Ingredients are organic and simple: pure water, meat, bones, vegetables and spices. And let me tell you–it’s super tasty! It will turn your soup from so-so to amazing. I first met Chef Lance and tasted his bone broth at a nutrition and health conference in 2014. He makes 18-hour chicken bone broth, 24-hour beef bone broth, and 2-hour chicken meat stock. Call to request the short-cooked stock, appropriate for those on GAPS Intro and those with sensitivity to glutamine. You can order at


opened box of bone broth

How to prepare beans & grains for optimal digestion & nutrient absorption 

Grains and legumes need to be soaked in a neutralizer in order to make use of all the nutrients it contains and improve digestibility. Soaking in water in an acidic medium neutralizes the enzyme inhibitors and phytic acid found in all legumes and grains. The enzyme inhibitors block digestive and food enzymes from doing their job of breaking down your food. The phytic acid binds with the valuable minerals in the food and prevents our absorption and utilization of such minerals. Cooking low and long also ensures greater digestibility.

Rice: Place ½ cup dry white rice in 2 cups hot filtered water and 1 T whey, yogurt, lemon juice, or apple cider vinegar. Soak for 12-­‐24 hours. If it will be cooked in meat stock or bone broth, it doesn’t need to be soaked in neutralizer. Cook 1.5 hours on low.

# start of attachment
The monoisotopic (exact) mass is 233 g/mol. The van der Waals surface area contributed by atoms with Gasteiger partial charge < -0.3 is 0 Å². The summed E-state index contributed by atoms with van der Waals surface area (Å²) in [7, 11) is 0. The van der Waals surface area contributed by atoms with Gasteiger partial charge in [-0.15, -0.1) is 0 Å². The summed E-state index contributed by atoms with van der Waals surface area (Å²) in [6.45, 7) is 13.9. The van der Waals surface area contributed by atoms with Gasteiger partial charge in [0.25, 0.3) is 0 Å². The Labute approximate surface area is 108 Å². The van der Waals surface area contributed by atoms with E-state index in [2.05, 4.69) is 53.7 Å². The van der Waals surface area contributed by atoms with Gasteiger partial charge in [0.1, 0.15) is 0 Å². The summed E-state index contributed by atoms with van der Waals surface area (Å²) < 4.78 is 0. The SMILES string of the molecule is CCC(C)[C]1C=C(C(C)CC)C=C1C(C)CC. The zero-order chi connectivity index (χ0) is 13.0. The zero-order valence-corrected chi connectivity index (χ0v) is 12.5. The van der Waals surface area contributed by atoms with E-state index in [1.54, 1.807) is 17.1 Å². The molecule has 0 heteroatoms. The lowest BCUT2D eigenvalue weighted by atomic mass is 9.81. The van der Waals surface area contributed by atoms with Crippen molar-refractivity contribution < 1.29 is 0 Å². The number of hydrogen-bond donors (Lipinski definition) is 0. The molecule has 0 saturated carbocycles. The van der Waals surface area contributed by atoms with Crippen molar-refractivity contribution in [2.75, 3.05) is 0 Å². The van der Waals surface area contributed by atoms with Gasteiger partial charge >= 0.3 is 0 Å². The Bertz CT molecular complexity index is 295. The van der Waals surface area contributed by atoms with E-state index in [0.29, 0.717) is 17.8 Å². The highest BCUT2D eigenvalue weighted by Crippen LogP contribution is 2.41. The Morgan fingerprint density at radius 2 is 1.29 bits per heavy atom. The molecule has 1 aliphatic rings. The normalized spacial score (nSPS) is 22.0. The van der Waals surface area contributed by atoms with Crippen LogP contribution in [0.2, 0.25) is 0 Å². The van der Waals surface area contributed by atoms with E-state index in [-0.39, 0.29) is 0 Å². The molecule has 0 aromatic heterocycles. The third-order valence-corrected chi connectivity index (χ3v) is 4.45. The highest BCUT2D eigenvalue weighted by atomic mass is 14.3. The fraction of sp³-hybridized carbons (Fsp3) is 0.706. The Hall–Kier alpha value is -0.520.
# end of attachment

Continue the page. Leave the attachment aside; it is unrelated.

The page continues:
White rice is the most easy to digest grain.

Lentils: Place ½ cup dry lentils in hot filtered water (after simmering) with at least 2 inches to spare + 1 T whey, lemon juice or apple cider vinegar. Soak 10-­‐12 hours. Drain and rinse, if necessary. Cook with 1 cup filtered water for 40-­‐60 minutes.

Aduki, lima, navy, pinto or other kidney shaped beans (but not black beans): Place ½ cup dry beans in simmered water with at least 2 inches to spare + a pinch of baking soda. Soak 18-­‐24 hours. Drain, rinse, and cover in pot with 2 inches of water to spare and a strip of kombu. Cook 1-­‐1.5 hours.

Kombu is dried kelp and comes in a package in the Asian section of the grocery store. All kidney shaped beans (except black) require kombu for cooking to break down the oligosaccharides (complex or long-chain sugars) that cause bloating and digestive issues. It also imparts minerals.